A crucial factor, according to Thorp and other scientists, was the rise of the commercial bumblebee rearing industry in the early 1990s, largely for greenhouse tomato pollination. Captive bees, they say, played a key role in spreading disease, which has led to the decline of several North American species, all of which belong to the same subgenus. If their theory proves to be correct, the rapid growth of the greenhouse tomato industry over the last two decades may have inadvertently wiped out a number of important native pollinators.
Around the same time that Thorp noticed a decline in B. franklini, John Ascher, a research scientist in the division of invertebrate zoology at the American Museum of Natural History, was having trouble finding samples of Bombus occidentalis, a common western bumblebee, for his personal collection in California. When Ascher went to graduate school in Ithaca, New York, he was able to find samples of Bombus affinis, B. terricola, and B. ashtoni without difficulty. (BB. affinis, terricola, franklini, and occidentalis belong to the same subgenus. B. ashtoni is a social parasite that specializes on members of this group). But in 2001, the bees began to disappear. B. terricola became rare, Ascher says, and BB. affinis and ashtoni nonexistent. The declines that Ascher, Thorp, and others observed were not site specific. A recent study carried out by Sheila Colla and Laurence Packer at York University in Toronto compared surveys of B. affinis – the species most closely related to B. franklini – from 1971-73 and 2004-06 both in Ontario and throughout its native range (18 sites in Canada and 35 in the US). From 2004 to 2006, they found only one individual of B. affinis, foraging on a woodland sunflower in Ontario’s Pinery Provincial Park. None were found in the US.
“It would be like if you went out one day and there were no cardinals, or there were no mockingbirds anymore,” Ascher says. “It’s that obvious to bee people.”
n 1997, just months before he began his monitoring project, Thorp attended a symposium of the Entomological Society of America during which he learned that an outbreak of Nosema bombi – a fungus that lives in the bees’ intestinal tract – had wiped out commercial populations of B. occidentalis in North America. Breeders couldn’t get rid of the disease and were suffering a shortage of colonies. In an e-mail to a bombus list-serv in 1998, Adrian Van Doorn, then head of the pollination department at Koppert Biological Systems, a commercial breeder, noted that they had been rearing B. occidentalis for several years with few problems, but that in 1997 the rearing stock had “become infected with N. bombi.” There was no treatment for the disease, and the breeders were unable to eradicate it. A competing company, Biobest, suffered similar losses, and both companies would eventually phase out production of B. occidentalis altogether. Today they produce only one bee for distribution in all of North America: Bombus impatiens, an eastern bumblebee whose range extends from Maine to southern Florida. After observing sharp declines of B. franklini and B. occidentalis, Thorp began to wonder if there was a possible connection to the disease outbreak that had swept through the commercial facilities.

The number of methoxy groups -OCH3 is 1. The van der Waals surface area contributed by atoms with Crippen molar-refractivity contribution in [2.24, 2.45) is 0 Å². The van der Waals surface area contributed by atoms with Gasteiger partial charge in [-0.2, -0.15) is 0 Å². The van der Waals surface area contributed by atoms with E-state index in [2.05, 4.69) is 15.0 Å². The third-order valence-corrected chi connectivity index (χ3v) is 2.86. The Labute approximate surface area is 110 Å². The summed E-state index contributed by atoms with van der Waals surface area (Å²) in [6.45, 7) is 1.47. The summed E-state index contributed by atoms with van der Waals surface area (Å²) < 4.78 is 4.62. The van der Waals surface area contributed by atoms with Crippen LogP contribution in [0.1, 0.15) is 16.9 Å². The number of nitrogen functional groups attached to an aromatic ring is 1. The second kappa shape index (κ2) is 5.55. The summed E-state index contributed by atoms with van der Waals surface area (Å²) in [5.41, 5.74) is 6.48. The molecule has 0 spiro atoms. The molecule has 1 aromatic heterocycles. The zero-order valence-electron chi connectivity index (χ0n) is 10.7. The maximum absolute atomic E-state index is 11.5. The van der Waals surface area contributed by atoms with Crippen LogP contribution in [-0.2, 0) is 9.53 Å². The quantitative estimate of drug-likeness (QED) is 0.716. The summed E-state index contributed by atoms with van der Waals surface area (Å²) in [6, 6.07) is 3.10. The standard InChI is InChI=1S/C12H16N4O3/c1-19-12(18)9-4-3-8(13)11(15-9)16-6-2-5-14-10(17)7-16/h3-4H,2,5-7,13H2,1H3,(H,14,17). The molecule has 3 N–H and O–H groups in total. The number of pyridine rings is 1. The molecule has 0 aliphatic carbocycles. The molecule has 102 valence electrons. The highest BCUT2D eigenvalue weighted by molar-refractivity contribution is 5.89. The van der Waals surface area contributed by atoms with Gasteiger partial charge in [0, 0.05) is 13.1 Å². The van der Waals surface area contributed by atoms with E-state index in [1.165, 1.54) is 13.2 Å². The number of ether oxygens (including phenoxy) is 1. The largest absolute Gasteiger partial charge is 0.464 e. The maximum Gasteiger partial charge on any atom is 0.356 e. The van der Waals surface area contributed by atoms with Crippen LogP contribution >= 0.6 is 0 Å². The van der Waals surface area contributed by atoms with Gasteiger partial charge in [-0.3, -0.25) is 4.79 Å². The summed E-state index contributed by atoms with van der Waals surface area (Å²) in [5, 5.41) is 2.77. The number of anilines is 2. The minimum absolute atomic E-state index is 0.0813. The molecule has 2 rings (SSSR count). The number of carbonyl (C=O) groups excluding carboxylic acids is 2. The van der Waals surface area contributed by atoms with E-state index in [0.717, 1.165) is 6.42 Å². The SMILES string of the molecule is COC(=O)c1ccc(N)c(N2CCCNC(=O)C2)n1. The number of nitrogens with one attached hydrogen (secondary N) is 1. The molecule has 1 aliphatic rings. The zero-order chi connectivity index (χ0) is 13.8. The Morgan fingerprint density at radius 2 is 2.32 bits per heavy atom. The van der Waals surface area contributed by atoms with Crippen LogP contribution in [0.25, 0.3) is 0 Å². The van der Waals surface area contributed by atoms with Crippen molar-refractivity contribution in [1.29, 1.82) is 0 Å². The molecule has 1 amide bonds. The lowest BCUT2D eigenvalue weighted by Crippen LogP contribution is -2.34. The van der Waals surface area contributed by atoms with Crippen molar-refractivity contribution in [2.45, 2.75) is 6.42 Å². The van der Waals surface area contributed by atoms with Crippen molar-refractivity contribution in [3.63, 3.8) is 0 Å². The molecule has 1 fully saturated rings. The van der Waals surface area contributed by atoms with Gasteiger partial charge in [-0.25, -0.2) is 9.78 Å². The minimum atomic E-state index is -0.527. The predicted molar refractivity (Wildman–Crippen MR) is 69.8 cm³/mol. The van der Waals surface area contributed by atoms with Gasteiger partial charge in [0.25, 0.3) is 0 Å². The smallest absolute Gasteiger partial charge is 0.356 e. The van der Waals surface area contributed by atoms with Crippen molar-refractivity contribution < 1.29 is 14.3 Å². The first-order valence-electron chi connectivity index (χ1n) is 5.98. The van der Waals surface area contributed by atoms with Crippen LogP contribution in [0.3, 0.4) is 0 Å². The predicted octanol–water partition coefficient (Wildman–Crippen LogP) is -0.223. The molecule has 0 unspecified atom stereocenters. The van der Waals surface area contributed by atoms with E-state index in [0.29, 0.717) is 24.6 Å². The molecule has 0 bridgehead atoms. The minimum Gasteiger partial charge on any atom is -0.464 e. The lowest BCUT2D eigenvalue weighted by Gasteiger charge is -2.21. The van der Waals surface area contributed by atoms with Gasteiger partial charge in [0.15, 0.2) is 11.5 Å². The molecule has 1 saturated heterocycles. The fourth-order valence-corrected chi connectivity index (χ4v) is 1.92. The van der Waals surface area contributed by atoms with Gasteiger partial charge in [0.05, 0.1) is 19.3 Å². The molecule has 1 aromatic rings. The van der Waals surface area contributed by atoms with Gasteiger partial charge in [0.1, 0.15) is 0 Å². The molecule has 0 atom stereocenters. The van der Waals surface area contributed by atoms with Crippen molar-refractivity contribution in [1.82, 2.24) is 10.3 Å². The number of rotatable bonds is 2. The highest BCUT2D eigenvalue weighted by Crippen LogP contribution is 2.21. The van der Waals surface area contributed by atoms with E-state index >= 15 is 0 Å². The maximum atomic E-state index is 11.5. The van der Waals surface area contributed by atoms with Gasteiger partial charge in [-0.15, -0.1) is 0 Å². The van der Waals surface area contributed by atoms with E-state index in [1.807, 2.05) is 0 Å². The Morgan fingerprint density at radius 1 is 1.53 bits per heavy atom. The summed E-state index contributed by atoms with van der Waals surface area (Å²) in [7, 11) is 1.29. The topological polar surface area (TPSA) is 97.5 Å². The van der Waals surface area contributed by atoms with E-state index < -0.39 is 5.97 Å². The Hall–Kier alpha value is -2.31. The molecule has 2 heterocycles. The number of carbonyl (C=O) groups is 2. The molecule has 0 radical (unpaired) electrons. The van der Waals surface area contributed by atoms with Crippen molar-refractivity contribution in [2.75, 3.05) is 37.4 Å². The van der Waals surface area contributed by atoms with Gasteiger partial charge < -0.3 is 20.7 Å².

Thorp knew that the USDA Animal Plant Health Inspection Service (APHIS) had allowed Biobest to ship queens of both B. occidentalis and impatiens to Belgium, where they were reared in facilities that likely housed the European bee Bombus terrestris, the preferred species of commercial breeders. The colonies were then shipped back to North America and distributed for use in greenhouse and possibly open field pollination in the US. This went on from 1992 to 1994 until APHIS, under pressure from scientists, conservation groups, and even some industry representatives, terminated the practice.